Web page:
In addition to providing Supply Chain industry news and insights from leading professionals in the field, one thing we love to provide at Argentus is career, resume and personal branding advice. We’ve blogged about how to supercharge your LinkedIn profile, how to avoid interview pitfalls, how to spot a bad boss before you start a job, and other more general career-related topics.
Our recruiters have decades of combined experience, so we’re always picking up on small candidate behaviours that send the wrong message. From the perspective of a candidate, it can be easy to miss the way that the small things come across. Leaving your coat on in an interview. Arriving extremely early. These don’t seem like behaviours that send any particular negative message about your candidacy. But on the other side of the desk, recruiters see some repeated behaviours and can’t help but notice the ways in which they’re sabotaging hiring managers’ perceptions of candidates. By sharing these tips with you, our network, we hope to make everyone’s job search process leaner, meaner, and more successful. So here’s a quick tip based on something that happens surprisingly often (at least a few times a week):
Next time you’re looking for work, send your resume yourself! Don’t ask your spouse to do it for you. And if you’re the spouse who’s eager for your partner to move into a new position, whether it’s because they’re looking to move into a more senior role and are too busy to apply themselves, or because you want them to get off the couch, sending your partner’s resume on their behalf just doesn’t communicate the right message.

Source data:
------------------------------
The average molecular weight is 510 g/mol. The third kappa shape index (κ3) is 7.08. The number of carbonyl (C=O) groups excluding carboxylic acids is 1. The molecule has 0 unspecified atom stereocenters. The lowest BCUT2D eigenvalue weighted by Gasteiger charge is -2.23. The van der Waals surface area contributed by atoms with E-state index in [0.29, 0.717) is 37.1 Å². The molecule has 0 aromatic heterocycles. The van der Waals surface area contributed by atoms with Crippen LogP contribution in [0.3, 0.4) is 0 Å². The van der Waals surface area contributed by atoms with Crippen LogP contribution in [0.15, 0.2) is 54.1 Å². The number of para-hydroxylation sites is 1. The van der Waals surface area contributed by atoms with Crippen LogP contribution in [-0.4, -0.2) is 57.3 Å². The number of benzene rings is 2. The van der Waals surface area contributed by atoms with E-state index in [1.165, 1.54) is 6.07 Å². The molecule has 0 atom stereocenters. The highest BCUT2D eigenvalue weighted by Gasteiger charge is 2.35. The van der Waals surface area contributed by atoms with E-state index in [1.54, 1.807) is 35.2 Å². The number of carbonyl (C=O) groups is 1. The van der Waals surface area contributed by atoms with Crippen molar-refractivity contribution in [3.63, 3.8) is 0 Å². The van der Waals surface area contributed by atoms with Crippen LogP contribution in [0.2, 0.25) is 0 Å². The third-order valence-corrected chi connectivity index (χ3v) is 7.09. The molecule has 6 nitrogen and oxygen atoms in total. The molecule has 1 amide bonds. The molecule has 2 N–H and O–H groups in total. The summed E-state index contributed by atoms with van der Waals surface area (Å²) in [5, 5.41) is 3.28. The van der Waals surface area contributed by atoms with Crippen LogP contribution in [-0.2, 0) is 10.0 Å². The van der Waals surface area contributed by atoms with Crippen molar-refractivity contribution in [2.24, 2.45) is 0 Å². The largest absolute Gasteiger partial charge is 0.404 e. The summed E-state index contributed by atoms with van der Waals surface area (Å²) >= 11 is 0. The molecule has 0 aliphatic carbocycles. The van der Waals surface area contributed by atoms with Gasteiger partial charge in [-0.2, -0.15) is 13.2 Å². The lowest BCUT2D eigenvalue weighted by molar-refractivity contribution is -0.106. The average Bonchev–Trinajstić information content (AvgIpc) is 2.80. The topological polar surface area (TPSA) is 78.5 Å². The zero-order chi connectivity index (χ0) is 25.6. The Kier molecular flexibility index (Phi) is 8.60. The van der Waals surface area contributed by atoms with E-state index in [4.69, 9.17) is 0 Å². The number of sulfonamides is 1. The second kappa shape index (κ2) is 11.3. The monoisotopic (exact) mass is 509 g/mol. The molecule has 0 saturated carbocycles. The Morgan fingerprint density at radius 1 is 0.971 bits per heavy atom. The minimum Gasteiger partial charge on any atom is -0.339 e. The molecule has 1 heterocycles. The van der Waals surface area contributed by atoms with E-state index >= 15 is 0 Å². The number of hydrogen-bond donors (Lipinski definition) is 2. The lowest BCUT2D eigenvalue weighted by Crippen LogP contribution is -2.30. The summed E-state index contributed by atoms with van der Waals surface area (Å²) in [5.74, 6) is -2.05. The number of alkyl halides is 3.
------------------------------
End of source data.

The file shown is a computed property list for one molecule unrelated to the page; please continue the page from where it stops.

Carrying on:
It happens all the time, and often the spouses who are doing it don’t realize why it’s harmful to their partners’ chances at securing work. This behaviour falls under the same category as bringing someone else along to an interview. In both cases, you’re unnecessarily involving a third party in your job search in a way that will leave the recruiter or hiring manager wondering why.
We get it. Sometimes you’re too busy to send a resume. Sometimes your spouse is too busy, and sometimes they need that extra push to make the move. And teamwork is great in any partnership. But if you get your partner to send your resume for you, or if you send your partner’s resume on their behalf to a recruiter or hiring manager, it sends the message that the candidate involved is unwilling to take the effort to apply themselves. It sends the message that the candidate doesn’t have the backbone to take charge of their own career. And that’s not a great way to start off a job search.
By all means, feel free to send a recruiter an intro letter on your spouse’s behalf letting them know they’re looking for work. But when it comes to an actual resume, if you’re looking to make a career transition, send it yourself.